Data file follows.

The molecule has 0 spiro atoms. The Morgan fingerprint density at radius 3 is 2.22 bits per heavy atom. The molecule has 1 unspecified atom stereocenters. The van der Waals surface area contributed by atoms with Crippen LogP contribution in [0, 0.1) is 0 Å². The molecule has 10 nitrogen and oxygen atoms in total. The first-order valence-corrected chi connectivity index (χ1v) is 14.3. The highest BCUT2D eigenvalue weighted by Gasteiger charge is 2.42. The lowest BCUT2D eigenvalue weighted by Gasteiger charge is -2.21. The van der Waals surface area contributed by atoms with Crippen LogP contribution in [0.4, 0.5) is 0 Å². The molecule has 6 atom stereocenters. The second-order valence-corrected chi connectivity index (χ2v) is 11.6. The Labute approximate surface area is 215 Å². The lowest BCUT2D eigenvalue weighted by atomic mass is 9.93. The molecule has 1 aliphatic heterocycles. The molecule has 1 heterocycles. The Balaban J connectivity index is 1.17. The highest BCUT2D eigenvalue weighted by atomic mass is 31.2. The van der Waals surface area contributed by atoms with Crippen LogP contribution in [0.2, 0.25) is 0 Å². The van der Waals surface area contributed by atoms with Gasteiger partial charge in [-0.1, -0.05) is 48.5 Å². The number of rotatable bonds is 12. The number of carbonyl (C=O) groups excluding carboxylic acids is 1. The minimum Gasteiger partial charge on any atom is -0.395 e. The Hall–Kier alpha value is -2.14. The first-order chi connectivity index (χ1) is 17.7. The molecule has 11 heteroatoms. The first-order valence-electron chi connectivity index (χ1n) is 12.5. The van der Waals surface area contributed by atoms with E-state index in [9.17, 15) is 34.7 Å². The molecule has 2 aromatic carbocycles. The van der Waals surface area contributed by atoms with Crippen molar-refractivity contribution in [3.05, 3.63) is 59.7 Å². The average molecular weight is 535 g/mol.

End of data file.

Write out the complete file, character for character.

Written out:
The molecule has 0 spiro atoms. The Morgan fingerprint density at radius 3 is 2.22 bits per heavy atom. The molecule has 1 unspecified atom stereocenters. The van der Waals surface area contributed by atoms with Crippen LogP contribution in [0, 0.1) is 0 Å². The molecule has 10 nitrogen and oxygen atoms in total. The first-order valence-corrected chi connectivity index (χ1v) is 14.3. The highest BCUT2D eigenvalue weighted by Gasteiger charge is 2.42. The lowest BCUT2D eigenvalue weighted by Gasteiger charge is -2.21. The van der Waals surface area contributed by atoms with Crippen LogP contribution in [0.4, 0.5) is 0 Å². The molecule has 6 atom stereocenters. The second-order valence-corrected chi connectivity index (χ2v) is 11.6. The Labute approximate surface area is 215 Å². The lowest BCUT2D eigenvalue weighted by atomic mass is 9.93. The molecule has 1 aliphatic heterocycles. The molecule has 1 heterocycles. The Balaban J connectivity index is 1.17. The highest BCUT2D eigenvalue weighted by atomic mass is 31.2. The van der Waals surface area contributed by atoms with Crippen LogP contribution in [0.2, 0.25) is 0 Å². The van der Waals surface area contributed by atoms with Gasteiger partial charge in [-0.1, -0.05) is 48.5 Å². The number of rotatable bonds is 12. The number of carbonyl (C=O) groups excluding carboxylic acids is 1. The minimum Gasteiger partial charge on any atom is -0.395 e. The Hall–Kier alpha value is -2.14. The first-order chi connectivity index (χ1) is 17.7. The molecule has 11 heteroatoms. The first-order valence-electron chi connectivity index (χ1n) is 12.5. The van der Waals surface area contributed by atoms with E-state index in [9.17, 15) is 34.7 Å². The molecule has 2 aromatic carbocycles. The van der Waals surface area contributed by atoms with Crippen molar-refractivity contribution in [3.05, 3.63) is 59.7 Å². The average molecular weight is 535 g/mol.